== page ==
Ontario’s mental health and addiction leaders respond to Ontario budget
November 9, 2020
Ontario’s leading mental health organizations including Addictions and Mental Health Ontario, Canadian Mental Health Association, Ontario Division, the Centre for Addiction and Mental Health, Children’s Mental Health Ontario, The Royal, Ontario Shores Centre for Mental Health Sciences, and Waypoint Centre for Mental Health Care are disappointed that the Ontario government has failed to recognize the mental health and addiction crisis in Ontario in the 2020 Budget.
Just over a week ago, on October 29, 2020, Premier Doug Ford told reporters that the mental health of Ontarians is his government’s number one priority. The comment was a reminder of the commitment to create a comprehensive and connected system for mental health and addiction and to invest $3.8 billion over 10 years. But as the 2020 Budget included no new announcements for additional mental health and addiction services, we are concerned the government is not taking this parallel pandemic seriously.
While the investment of $176 million from last month will provide new services for some Ontarians, it falls much too short of the significant investments needed. It is disappointing that the budget does not include any indication of how the government intends to fulfill their promise to build a comprehensive and connected mental health system.
Even before the onset of COVID-19, more than one million people in Ontario experienced mental health and addiction challenges every year. Ontarians were already facing wait times of up to 2.5 years to access mental health and addiction services, often turning to emergency rooms in crisis.
The impact of the pandemic on people’s mental health has been profound and cannot be ignored any longer. Ontarians are experiencing greater rates of anxiety, stress and depression fueled by social isolation, loneliness and other effects of this pandemic. Public health measures pose risks to the declining health of people living with severe and persistent mental illness. Ontarians are also using more substances and, tragically, rates of opioid-related deaths are skyrocketing. The province’s chief coroner estimated overdoses and opioid-related deaths are up 40 per cent since the pandemic began.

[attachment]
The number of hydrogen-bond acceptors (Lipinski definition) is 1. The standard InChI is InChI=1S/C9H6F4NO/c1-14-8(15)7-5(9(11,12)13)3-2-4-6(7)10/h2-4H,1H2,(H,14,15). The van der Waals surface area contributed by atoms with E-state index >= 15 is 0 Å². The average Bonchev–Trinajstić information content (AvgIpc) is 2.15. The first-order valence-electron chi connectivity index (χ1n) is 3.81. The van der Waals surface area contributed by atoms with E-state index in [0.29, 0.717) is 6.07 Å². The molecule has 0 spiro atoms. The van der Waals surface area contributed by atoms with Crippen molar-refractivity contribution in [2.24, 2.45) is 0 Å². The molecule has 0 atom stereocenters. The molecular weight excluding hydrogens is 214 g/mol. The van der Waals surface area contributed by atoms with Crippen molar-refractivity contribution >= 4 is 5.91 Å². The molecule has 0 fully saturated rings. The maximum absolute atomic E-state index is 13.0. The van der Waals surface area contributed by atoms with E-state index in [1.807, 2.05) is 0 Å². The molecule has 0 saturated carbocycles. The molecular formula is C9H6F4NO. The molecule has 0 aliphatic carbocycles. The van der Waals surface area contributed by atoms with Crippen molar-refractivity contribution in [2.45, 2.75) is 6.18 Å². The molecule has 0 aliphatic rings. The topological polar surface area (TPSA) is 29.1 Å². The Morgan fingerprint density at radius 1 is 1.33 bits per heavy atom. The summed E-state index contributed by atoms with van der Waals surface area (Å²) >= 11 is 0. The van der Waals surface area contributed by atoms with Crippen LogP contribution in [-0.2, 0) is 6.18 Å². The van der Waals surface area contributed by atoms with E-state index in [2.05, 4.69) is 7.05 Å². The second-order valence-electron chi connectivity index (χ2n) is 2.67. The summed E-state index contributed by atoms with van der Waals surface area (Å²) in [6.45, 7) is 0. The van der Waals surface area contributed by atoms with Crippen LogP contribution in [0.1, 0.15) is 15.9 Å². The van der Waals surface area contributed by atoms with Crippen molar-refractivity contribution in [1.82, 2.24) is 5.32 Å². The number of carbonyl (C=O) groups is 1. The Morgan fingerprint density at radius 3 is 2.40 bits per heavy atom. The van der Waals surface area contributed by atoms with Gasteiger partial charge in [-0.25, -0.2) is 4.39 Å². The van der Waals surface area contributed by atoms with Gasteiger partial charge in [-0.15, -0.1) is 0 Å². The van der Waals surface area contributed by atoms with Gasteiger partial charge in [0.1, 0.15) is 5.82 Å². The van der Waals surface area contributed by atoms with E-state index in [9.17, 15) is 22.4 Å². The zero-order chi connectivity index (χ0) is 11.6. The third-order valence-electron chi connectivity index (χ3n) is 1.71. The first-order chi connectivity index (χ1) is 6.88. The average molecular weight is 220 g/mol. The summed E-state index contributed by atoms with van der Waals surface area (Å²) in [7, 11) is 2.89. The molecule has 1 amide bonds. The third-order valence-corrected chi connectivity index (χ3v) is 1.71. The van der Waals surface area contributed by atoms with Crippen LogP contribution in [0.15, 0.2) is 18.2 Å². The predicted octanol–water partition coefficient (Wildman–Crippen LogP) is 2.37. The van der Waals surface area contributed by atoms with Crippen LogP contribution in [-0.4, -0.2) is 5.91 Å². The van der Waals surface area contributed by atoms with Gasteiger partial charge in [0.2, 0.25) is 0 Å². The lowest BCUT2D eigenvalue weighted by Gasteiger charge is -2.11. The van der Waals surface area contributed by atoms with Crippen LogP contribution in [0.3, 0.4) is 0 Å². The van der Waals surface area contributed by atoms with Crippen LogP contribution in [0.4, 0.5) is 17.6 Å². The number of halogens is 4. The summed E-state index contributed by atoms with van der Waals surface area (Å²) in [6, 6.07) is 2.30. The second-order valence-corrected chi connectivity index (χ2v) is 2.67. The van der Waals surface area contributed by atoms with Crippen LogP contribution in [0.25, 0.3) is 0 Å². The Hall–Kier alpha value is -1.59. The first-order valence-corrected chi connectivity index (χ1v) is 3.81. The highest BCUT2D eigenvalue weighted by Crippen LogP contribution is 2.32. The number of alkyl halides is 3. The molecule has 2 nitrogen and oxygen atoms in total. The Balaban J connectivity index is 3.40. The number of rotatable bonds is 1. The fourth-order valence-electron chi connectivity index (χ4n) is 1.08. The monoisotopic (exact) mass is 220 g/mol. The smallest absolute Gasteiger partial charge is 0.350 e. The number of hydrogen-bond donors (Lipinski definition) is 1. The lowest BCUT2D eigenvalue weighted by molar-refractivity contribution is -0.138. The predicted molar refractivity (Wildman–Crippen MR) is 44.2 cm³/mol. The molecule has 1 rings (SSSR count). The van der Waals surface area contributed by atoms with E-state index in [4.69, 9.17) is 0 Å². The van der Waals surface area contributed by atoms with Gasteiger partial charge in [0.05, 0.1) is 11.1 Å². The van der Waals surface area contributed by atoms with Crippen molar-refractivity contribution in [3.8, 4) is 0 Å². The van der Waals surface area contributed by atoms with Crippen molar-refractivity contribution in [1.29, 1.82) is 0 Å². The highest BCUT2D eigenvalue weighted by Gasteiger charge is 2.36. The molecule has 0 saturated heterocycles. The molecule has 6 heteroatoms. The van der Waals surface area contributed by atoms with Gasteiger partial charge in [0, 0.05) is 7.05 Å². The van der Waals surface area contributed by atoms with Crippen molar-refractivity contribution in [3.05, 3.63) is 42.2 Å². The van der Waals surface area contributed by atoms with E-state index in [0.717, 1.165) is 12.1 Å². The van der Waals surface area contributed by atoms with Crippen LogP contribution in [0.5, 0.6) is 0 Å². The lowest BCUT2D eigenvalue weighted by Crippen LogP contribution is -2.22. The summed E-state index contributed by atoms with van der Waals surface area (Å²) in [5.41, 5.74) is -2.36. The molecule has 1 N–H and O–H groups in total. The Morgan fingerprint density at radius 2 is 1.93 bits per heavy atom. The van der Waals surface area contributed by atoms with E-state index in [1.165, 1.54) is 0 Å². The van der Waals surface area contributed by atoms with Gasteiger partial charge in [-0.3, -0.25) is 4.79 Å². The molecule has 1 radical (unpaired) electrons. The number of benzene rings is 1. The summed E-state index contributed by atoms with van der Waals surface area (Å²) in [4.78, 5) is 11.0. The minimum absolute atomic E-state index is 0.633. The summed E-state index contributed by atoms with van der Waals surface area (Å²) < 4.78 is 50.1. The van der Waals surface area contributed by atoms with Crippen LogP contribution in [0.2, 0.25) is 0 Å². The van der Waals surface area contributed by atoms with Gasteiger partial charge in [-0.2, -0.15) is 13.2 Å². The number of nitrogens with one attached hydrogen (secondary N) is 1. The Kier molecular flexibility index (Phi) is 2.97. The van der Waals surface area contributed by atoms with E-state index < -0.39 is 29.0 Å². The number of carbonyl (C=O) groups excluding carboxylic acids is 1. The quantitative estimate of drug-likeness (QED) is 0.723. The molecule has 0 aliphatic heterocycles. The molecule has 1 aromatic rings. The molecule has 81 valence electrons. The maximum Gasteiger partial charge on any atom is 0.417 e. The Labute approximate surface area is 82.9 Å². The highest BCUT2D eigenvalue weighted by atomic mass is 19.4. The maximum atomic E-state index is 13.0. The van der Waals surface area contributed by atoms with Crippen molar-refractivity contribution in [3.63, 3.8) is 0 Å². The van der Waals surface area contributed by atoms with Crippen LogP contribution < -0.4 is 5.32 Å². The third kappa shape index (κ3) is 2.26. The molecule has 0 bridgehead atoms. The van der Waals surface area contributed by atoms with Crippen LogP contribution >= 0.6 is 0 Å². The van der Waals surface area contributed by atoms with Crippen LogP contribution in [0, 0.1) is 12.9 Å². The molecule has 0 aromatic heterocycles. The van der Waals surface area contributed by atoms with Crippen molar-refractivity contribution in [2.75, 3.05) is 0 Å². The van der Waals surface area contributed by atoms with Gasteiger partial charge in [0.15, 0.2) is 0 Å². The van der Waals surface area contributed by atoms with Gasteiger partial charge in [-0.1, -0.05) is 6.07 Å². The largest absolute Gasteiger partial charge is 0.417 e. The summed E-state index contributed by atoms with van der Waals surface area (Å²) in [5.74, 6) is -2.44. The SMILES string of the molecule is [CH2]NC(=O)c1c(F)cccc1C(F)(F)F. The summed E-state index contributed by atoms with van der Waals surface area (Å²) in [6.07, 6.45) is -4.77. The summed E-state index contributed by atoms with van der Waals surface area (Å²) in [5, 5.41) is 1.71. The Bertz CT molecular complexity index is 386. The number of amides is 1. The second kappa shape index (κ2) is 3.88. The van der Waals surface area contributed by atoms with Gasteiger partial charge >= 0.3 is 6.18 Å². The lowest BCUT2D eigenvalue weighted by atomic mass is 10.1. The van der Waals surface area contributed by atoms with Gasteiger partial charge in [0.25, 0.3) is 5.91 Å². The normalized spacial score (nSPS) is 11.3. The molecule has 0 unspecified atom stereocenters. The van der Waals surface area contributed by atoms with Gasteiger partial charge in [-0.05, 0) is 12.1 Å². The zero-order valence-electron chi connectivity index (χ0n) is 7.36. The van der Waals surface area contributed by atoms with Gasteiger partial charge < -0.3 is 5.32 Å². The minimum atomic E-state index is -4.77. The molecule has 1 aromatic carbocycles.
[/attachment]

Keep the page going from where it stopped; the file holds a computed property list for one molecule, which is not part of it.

The mental health of Ontarians is not just a social issue, it is an economic issue. Ontarians who are struggling with mental illness or substance use during this pandemic are facing difficulties working, earning an income, paying taxes, maintaining stable housing and caring for their families – this should have been a top priority of the government’s budget.
As sector leaders, we are concerned that the government is failing to recognize the magnitude of the mental health and addiction crisis occurring in parallel to the COVID-19 pandemic. With no new funding provided to support the mental health of Ontarians wait lists will continue to grow across the province. In the absence of implementing a mental health and addictions strategy, there will continue to be unclear pathways to care for people who need it and service availability and quality will vary depending on where Ontarians live, their level of income, their race and gender.
We need a focus on reducing wait times and improving the quality of services. This demands a commitment to flow the remaining $204 million for mental health support before the end of the fiscal year and a public, 10-year plan to implement the Roadmap to Wellness and meet the platform commitment of $3.8 billion over 10 years. The time is now.
SOURCE Addictions and Mental Health Ontario
For further information: Katie Heelis, 647 393 7744, firstname.lastname@example.org